Wyoming, early 1900s. Butch Cassidy and The Sundance Kid are the leaders of a band of outlaws. After a train robbery goes wrong they find themselves on the run with a posse hard on their heels. Their solution - escape to Bolivia.
George Roy Hill
During the Alaska gold rush, prospector George sends partner Sam to Seattle to bring his fiancée but when it turns out that she married another man, Sam returns with a pretty substitute, the hostess of the Henhouse dance hall.
A burglar holds a knife to Karen's throat while her husband does nothing. The couple ends befriending the cop that comes. The friendship ends when the cop beats up the culprit. Karen isn't ready to end it. Things get ugly with the cop.
The early partnership of outlaws Robert LeRoy Parker and Harry Alonzo Longabaugh, better known as Butch Cassidy and the Sundance Kid, in the late nineteenth century American frontier is told. Just paroled from a Wyoming prison on a vow to the state's Governor, affable and otherwise honorable Butch returns to his old stomping grounds of Brown's Hole, Utah, where he meets Longabaugh in a casino shootout gone wrong, the event initiated by Longabaugh. Despite baby-faced and more volatile Longabaugh not looking for a professional union, Butch, impressed by his shooting prowess and eventually renaming him the Sundance Kid, is able to convince him into that partnership for what each can do for the other, Butch to be the brains, and Sundance to be the shooting brawn. Despite wanting some notoriety both as an outlaw but also as an all 'round good guy who deserves some respect, Butch is trying to ween himself off criminal activities largely for the sake of his wife Mary and their two young sons...Written by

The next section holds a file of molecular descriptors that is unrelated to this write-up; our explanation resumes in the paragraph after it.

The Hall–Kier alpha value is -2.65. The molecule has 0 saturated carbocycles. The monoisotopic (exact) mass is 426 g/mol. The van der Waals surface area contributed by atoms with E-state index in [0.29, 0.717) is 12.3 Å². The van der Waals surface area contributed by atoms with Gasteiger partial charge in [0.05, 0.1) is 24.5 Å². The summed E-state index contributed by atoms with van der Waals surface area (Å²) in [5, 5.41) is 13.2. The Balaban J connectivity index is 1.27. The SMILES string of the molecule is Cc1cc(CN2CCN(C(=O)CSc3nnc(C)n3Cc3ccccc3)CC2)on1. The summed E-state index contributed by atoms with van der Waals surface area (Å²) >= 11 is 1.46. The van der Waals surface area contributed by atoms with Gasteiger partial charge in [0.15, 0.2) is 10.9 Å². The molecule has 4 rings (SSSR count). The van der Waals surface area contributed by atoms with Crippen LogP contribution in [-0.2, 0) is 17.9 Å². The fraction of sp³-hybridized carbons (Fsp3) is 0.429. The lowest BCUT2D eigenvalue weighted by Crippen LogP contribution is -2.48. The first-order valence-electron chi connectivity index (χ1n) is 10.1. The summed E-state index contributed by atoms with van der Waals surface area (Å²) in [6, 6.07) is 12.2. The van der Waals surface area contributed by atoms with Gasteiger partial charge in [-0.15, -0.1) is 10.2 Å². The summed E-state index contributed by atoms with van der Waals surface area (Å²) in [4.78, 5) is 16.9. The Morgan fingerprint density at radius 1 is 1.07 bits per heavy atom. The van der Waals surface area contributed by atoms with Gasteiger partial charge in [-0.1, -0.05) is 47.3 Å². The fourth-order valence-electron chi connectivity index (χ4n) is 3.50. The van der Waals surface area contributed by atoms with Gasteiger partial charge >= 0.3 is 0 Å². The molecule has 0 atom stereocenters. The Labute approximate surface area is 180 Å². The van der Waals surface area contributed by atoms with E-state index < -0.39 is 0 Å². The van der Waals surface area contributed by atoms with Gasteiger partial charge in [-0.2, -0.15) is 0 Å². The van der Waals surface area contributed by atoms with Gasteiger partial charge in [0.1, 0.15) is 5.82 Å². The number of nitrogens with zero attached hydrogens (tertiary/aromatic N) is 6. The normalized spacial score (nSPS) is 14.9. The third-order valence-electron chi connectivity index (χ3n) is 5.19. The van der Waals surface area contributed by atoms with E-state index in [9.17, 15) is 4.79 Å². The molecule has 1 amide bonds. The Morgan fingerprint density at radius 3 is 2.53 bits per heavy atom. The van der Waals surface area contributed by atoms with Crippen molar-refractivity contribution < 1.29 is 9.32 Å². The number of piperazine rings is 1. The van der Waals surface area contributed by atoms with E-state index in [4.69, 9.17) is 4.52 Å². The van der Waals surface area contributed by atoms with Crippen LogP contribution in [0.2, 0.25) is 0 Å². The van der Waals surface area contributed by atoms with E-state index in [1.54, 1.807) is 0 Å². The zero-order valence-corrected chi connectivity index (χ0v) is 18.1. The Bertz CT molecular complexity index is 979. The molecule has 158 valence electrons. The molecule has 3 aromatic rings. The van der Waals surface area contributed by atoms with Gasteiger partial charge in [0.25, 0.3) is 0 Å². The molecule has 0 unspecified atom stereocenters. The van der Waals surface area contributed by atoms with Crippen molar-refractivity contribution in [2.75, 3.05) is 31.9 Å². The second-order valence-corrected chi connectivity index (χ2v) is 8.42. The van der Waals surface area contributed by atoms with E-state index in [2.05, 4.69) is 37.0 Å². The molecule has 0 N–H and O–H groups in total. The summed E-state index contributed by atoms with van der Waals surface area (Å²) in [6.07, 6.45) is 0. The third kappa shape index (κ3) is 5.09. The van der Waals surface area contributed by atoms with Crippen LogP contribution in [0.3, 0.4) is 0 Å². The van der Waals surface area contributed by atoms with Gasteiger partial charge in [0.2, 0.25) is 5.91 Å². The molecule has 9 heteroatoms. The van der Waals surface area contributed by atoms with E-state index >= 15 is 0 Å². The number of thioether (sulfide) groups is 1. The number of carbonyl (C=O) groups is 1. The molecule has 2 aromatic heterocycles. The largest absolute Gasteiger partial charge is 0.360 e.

Debut produced screenplay of a theatrical film for television Writer Allan Burns though the film of Burns script for A Little Romance (1979) was released first. Orginally, Producer Steven Bach said of Burns being hired for this Butch and Sundance prequel: "The studio didn't want him. In their eyes, he was a television writer. We said, 'it's him or no picture'. They read the script on a Friday, and by Monday they were offering him everything under the sun!" See more »
Gorgeous scenery, well photographed. Good actors. Sweet tone. Inventive bits that echo the spirit of the previous movie. However, I agree with Leonard Maltin on the one flaw: no story. This movie is more or less a collections of vignettes, sometimes with little to no connection with each other. If there had been a developing story to hang these vignettes on, we would have gotten a movie very close to the quality of the previous movie. But as it is now, it's a simple pleasant movie. Even better when you realize the usual quality of sequels.
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